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Leading leaders

Andrea Scherz comes from a long line of hoteliers. His grandfather took over Gstaad Palace, which, under Andrea’s leadership, is thriving. His talent and ability were first recognised by the industry when he was elected to the board of Swiss Deluxe Hotels. And in January 2022 he was appointed Chairman of the Executive Committee of The Leading Hotels of the World (LHW). As the sixth president in LHW history, Andrea follows in the footsteps of his father, Ernst Andrea Scherz, who also served as president.

With more than 400 hotels in 80 countries, LHW’s collection includes everything from castles and palaces to mountain hideaways, safari camps and private islands. Created by hoteliers for hoteliers, LHW has a nine-decade history that empowers its members to stay independent. Superior hotels, exceptional hoteliers and sublime service are hallmarks of the independent community.

View of the Gstaad Palace, member of The Leading Hotels of the World, where Andrea Scherz currently serves as Chairman of the Executive Committee.

Although being a hotelier is in his blood, Andrea Scherz cemented his knowledge and skills by studying at the École hôtelière de Lausanne and working in five-star hotels in Switzerland and abroad before returning to Gstaad to run the Palace. Under his leadership, the hotel has gone from strength to strength. He is proud and relieved to say that, since the pandemic ended, the business is doing better than ever. Where he finds the time to do it all is a mystery; but he smiles modestly and says, “I have a great team, led by the Hotel Manager, Vittorio Di Carlo. He does a superb job running the daily operation of the business.”

Andrea is a strong believer in teamwork and good leadership, qualities that he believes are the foundation of LHW’s success. He has high praise for the organisation, starting with President and CEO Shannon Knapp. “Shannon heads a great management team, who facilitate operations and implementation of strategy across the group,” Andrea says. “We liaise with each other on a monthly basis and at shareholder meetings, which I also chair, but I am not involved in the daily operations of the association.”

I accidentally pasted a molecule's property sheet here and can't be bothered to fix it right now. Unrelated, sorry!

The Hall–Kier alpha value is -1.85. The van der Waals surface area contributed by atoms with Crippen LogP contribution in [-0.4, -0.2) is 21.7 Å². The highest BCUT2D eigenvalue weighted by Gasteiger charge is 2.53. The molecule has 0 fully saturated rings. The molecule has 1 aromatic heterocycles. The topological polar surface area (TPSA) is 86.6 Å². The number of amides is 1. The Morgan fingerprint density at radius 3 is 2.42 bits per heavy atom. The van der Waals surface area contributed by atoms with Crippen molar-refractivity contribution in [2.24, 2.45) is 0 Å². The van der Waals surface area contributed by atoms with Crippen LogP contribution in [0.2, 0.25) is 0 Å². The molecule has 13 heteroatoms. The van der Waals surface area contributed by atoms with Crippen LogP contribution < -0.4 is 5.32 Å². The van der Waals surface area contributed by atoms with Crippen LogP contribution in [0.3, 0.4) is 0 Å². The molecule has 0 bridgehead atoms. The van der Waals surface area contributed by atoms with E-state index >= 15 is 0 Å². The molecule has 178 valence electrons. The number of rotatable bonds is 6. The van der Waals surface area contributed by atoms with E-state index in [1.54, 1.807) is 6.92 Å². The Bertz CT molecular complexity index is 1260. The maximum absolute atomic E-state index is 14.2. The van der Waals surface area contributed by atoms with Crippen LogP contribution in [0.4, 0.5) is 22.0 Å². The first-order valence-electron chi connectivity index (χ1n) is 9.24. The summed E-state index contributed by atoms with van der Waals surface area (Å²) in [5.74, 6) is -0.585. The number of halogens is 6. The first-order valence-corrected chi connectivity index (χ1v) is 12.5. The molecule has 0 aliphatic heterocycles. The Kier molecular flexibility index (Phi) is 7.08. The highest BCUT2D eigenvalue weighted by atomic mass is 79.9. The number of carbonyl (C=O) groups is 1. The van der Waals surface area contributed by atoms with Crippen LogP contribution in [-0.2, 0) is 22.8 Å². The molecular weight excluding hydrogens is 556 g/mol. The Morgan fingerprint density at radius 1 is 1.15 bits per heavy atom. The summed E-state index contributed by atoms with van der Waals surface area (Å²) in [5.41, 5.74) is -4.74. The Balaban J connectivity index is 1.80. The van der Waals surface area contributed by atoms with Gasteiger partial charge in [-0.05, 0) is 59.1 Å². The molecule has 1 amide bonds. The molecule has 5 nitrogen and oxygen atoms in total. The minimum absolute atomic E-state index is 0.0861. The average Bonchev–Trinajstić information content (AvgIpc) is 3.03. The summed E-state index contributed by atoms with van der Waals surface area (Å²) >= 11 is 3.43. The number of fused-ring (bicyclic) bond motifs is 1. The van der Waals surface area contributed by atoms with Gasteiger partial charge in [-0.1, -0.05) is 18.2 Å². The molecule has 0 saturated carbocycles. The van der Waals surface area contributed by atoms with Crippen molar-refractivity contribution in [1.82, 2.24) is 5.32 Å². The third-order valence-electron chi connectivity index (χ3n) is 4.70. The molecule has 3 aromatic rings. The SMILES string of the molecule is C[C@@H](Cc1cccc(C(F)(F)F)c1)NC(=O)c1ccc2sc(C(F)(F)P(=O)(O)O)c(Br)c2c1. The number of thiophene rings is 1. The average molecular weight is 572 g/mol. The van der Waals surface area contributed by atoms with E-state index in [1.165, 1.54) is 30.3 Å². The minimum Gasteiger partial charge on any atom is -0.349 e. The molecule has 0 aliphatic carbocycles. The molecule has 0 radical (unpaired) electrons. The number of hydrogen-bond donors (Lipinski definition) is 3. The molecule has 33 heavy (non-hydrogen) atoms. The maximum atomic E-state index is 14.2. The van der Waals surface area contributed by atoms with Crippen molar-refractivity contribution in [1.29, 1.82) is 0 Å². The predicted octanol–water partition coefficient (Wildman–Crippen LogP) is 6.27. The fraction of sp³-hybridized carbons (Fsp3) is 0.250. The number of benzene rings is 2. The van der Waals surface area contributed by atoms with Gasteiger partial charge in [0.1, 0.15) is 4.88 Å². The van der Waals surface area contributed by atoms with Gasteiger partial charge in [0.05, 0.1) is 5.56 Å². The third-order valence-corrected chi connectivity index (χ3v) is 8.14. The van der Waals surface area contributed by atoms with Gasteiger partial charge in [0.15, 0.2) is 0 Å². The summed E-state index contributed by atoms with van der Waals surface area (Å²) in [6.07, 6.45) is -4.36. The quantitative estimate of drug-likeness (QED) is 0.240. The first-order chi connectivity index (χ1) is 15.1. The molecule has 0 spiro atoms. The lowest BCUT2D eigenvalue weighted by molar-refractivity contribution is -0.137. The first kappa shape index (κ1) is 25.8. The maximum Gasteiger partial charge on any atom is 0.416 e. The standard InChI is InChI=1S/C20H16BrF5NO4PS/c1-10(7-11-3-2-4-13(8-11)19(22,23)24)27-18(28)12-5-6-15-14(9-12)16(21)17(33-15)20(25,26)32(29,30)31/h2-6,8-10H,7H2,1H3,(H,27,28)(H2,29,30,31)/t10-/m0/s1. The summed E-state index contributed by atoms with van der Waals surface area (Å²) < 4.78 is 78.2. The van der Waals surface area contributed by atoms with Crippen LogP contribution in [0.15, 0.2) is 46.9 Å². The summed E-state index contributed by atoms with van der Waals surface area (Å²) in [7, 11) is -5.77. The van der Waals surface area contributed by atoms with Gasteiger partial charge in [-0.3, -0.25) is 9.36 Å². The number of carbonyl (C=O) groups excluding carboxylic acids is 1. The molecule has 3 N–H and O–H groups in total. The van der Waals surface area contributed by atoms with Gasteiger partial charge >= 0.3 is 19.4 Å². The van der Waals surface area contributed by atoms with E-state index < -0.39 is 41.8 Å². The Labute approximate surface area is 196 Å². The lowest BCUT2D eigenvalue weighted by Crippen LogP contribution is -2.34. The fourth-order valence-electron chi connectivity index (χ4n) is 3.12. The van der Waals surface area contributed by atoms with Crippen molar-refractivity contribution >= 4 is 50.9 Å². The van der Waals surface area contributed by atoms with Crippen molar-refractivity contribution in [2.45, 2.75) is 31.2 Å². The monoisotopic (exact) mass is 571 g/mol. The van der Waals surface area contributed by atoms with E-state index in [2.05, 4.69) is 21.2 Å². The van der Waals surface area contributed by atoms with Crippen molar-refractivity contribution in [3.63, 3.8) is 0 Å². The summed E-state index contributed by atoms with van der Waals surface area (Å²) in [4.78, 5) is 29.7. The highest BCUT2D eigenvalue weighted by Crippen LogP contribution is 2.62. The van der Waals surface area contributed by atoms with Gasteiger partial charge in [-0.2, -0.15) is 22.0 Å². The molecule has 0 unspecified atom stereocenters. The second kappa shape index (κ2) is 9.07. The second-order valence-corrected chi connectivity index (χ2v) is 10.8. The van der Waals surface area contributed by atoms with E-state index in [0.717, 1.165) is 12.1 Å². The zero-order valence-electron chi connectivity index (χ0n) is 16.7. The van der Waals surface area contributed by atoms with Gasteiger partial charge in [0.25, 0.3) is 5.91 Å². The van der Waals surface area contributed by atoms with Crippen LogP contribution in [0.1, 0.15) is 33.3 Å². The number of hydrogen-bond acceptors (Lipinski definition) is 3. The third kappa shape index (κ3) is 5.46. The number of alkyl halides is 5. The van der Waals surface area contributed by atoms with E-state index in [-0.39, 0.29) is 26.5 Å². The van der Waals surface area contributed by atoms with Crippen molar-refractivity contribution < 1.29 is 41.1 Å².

Left: front lawn of Acqualina Resort and Residences, Miami Beach. Right: Gigaro Pool Suite at Lily of the Valley, La Croix Valmer, French Riviera.

Since the foundation of the group back in 1928, hotels aspiring to become a member of LHW had to be not only in the luxury category but also able to demonstrate “remarkably uncommon attributes” and meet exacting standards with respect to accommodation, service, cuisine, staff and facilities – in short, all aspects affecting guest comfort, convenience and experience. I’ve had the privilege of visiting several LHW properties – among them, the Gstaad Palace and I must confess I am both converted and addicted.

These are incredibly luxurious properties that nevertheless manage to make you feel completely at home. There is no fuss at all, no stiffness, just smiles and a can-do attitude from every employee you meet. However, behind that perfection lies a well-oiled machine ready to overcome all kinds of obstacles. For example, when Andrea took over as chair of the executive committee, the world was just coming out of Covid, and the hospitality sector had suffered tremendously.

The Gstaad Palace perfectly reflects the spirit of service common to all members of LHW. Every guest of any age is made feel totally at home.

“Finding qualified staff was a real challenge,” Andrea admits. “I think this was a problem common to many sectors, and the costs rocketed. Second, it was difficult to ramp up the quality to pre-Covid levels.” These difficulties became more apparent when luxury travel boomed after the pandemic. “The demand for LHW exploded,” he shares. “We noticed that people were ready to spend a lot of money in luxurious and authentic hotels. They expected more from both resorts and hotels in urban environments.”